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tmztr
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The challenge is to build a fully GRAVITY-powered device that will shoot badminton birdies from the floor into an average basketball net, and given 2 minutes to shoot at least 10 birdies into the net. Physics experts are wanted in coming up with a design with this project.

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I assume by "gravity powered" you mean that the energy of the actual launch is caused by something falling, like a trebuchet (which, technically speaking, is powered by whatever lifts up the counterweight - probably human beings). Otherwise I'm afraid you're trying to violate Newton's third law... But yeah, trebuchets are sweet. Build one of those.

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I assume by "gravity powered" you mean that the energy of the actual launch is caused by something falling, like a trebuchet (which, technically speaking, is powered by whatever lifts up the counterweight - probably human beings). Otherwise I'm afraid you're trying to violate Newton's third law... But yeah, trebuchets are sweet. Build one of those.

 

Not necessarily. He could have a store of boulders high up, and after releasing the first one, some mechanism which resets the trebuchet (using the energy from the first boulder) and releases the next boulder. Then, after the initial setup, not work need be done by the user. (Obviously you need to do work to set it up.)

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That's what I mean. You need to do the work to set it up, and there's no way the work you do can be less than the work of throwing the boulders. And as soon as you run out of boulders, you need to do it again in order to fire again. The point is you're still lifting the counterweight each time, just indirectly: you lift the boulders, and the energy of the falling boulder is mechanically transferred to lift the counterweight. There's still no way to get gravity to "power" anything in the strictest sense, since you can't get anything out of it that you don't put in initially. But then again, we're obviously not talking the strictest sense, and I'm satisfied to say that gravity is a way of storing up potential energy which can then be released at whim, like in the device you describe.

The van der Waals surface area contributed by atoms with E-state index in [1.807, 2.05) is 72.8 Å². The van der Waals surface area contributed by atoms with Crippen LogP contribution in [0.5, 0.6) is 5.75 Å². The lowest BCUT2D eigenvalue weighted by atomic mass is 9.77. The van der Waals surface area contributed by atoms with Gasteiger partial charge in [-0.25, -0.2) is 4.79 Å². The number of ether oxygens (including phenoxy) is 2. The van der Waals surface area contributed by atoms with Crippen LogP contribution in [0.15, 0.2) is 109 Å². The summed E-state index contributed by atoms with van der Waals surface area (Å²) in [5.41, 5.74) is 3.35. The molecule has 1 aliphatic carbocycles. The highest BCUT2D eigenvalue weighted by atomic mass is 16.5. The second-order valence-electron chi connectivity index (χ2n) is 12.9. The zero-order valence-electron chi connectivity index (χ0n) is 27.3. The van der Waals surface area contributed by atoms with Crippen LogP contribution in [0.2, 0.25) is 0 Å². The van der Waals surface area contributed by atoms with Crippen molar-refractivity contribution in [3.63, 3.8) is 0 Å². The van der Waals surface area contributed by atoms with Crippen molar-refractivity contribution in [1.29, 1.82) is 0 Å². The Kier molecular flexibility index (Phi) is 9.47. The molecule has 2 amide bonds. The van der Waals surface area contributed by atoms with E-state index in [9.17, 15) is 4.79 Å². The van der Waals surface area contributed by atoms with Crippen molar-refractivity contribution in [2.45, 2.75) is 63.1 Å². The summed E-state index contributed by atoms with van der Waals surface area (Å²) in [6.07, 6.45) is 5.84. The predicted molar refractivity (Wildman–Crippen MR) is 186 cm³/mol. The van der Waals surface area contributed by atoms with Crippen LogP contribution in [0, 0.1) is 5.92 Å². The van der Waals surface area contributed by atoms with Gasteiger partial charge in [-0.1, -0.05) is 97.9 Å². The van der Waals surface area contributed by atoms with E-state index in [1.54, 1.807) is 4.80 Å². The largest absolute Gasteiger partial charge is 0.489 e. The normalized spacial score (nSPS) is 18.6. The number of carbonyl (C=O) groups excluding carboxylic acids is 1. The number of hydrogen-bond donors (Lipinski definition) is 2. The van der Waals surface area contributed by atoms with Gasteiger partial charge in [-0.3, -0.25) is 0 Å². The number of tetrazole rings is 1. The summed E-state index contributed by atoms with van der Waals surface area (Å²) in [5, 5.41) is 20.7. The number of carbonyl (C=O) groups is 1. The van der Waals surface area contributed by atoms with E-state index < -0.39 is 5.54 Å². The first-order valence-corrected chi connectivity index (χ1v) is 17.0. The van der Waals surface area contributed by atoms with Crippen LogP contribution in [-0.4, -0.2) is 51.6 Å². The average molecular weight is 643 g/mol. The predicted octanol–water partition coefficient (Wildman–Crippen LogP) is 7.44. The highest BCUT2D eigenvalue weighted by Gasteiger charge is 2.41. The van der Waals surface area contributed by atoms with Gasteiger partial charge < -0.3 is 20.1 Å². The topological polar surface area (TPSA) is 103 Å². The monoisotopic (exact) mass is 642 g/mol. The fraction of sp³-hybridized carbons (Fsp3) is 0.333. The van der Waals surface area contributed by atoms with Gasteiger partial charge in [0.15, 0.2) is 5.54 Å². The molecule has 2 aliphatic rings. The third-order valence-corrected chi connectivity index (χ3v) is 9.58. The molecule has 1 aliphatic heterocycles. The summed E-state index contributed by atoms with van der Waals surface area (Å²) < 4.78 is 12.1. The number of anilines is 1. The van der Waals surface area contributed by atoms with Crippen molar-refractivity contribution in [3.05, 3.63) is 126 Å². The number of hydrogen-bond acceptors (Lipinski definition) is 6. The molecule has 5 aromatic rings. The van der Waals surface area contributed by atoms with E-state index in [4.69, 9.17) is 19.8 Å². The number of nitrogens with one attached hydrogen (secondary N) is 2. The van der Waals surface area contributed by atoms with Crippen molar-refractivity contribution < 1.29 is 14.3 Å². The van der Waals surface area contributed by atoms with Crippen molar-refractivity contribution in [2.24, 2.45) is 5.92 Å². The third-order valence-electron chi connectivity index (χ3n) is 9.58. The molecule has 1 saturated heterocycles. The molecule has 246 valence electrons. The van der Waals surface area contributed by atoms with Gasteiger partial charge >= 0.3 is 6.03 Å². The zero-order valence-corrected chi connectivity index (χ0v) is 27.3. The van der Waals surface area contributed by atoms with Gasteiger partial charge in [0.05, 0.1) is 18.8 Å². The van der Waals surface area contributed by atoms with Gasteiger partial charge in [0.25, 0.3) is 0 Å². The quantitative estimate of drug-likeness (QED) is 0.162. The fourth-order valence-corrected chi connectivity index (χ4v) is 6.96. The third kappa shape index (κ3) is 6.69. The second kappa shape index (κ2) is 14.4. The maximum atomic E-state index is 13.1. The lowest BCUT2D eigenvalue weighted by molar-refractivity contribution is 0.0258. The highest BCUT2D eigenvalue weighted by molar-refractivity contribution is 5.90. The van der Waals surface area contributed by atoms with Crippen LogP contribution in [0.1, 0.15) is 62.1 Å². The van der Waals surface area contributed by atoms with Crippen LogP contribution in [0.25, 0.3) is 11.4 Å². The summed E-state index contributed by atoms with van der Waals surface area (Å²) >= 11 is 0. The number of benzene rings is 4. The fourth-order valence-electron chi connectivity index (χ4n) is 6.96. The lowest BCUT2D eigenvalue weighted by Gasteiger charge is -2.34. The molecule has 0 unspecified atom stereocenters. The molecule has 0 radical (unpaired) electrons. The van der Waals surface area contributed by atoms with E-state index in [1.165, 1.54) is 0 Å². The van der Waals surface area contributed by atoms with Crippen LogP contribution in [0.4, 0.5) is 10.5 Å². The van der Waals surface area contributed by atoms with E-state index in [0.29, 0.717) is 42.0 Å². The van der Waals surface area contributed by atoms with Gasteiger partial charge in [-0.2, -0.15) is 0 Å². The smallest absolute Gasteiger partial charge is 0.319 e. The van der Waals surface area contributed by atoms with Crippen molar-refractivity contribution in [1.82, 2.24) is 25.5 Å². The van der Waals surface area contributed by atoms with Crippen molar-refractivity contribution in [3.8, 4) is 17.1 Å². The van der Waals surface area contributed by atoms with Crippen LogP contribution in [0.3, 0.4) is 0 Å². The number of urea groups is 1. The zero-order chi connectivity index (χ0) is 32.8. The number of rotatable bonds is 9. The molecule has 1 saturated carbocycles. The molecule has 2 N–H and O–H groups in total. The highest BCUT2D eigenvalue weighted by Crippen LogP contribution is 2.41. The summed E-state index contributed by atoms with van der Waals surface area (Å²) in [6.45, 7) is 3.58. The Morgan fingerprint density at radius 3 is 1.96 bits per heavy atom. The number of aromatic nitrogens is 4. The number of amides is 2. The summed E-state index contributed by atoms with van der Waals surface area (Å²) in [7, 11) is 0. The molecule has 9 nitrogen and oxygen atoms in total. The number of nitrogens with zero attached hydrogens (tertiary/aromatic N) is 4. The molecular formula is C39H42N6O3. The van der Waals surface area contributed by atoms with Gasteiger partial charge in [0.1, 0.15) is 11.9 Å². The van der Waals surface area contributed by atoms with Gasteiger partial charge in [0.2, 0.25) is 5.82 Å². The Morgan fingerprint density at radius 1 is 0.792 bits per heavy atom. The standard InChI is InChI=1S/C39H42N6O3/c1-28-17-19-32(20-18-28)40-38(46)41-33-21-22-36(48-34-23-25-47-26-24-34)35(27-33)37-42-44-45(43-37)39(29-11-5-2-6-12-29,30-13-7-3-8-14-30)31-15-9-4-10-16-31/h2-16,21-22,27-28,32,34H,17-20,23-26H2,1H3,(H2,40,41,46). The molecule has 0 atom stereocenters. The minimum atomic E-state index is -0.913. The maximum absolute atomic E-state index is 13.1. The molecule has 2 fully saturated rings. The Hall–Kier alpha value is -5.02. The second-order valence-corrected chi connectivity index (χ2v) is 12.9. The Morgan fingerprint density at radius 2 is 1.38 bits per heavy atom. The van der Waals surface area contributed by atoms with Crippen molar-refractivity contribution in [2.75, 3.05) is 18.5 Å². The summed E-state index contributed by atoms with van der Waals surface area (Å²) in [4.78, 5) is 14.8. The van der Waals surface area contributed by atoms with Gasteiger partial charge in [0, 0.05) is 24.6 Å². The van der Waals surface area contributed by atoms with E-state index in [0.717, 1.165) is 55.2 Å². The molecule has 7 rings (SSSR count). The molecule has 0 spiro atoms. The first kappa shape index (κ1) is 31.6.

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That's what I mean. You need to do the work to set it up, and there's no way the work you do can be less than the work of throwing the boulders. And as soon as you run out of boulders, you need to do it again in order to fire again. The point is you're still lifting the counterweight each time, just indirectly: you lift the boulders, and the energy of the falling boulder is mechanically transferred to lift the counterweight. There's still no way to get gravity to "power" anything in the strictest sense, since you can't get anything out of it that you don't put in initially. But then again, we're obviously not talking the strictest sense, and I'm satisfied to say that gravity is a way of storing up potential energy which can then be released at whim, like in the device you describe.

 

Since gravity is a conservative force, there is no way in principle to get energy out of it. You always have to put the energy in to begin with. So I don't think this is what the teachers were meaning. (This is even true for petrol - you need to create the plant/animal matter via photosynthesis, then put it under huge pressure for a few million years, before digging it up to refine and use.)

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I realize that. I was being facetious to begin with. I assumed teachers wouldn't assign students to violate fundamental laws of physics, which was my point. Although if I were a teacher, it would be funny to assign and see what they come up with.

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